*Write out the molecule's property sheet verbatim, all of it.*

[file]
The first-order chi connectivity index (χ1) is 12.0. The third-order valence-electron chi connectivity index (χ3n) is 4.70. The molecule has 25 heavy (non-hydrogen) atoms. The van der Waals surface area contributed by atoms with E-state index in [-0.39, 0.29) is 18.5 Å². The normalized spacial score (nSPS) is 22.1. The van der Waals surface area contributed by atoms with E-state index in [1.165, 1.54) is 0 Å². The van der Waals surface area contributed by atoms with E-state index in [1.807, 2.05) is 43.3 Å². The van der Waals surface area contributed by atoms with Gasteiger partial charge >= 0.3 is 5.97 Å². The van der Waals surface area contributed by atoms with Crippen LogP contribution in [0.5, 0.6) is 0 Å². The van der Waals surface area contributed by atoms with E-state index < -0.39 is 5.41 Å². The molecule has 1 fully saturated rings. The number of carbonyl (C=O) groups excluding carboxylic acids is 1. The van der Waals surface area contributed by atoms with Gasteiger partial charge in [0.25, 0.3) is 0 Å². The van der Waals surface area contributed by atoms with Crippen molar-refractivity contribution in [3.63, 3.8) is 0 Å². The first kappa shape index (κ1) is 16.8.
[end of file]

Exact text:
The first-order chi connectivity index (χ1) is 12.0. The third-order valence-electron chi connectivity index (χ3n) is 4.70. The molecule has 25 heavy (non-hydrogen) atoms. The van der Waals surface area contributed by atoms with E-state index in [-0.39, 0.29) is 18.5 Å². The normalized spacial score (nSPS) is 22.1. The van der Waals surface area contributed by atoms with E-state index in [1.165, 1.54) is 0 Å². The van der Waals surface area contributed by atoms with E-state index in [1.807, 2.05) is 43.3 Å². The van der Waals surface area contributed by atoms with Gasteiger partial charge >= 0.3 is 5.97 Å². The van der Waals surface area contributed by atoms with Crippen LogP contribution in [0.5, 0.6) is 0 Å². The van der Waals surface area contributed by atoms with E-state index < -0.39 is 5.41 Å². The molecule has 1 fully saturated rings. The number of carbonyl (C=O) groups excluding carboxylic acids is 1. The van der Waals surface area contributed by atoms with Gasteiger partial charge in [0.25, 0.3) is 0 Å². The van der Waals surface area contributed by atoms with Crippen molar-refractivity contribution in [3.63, 3.8) is 0 Å². The first kappa shape index (κ1) is 16.8.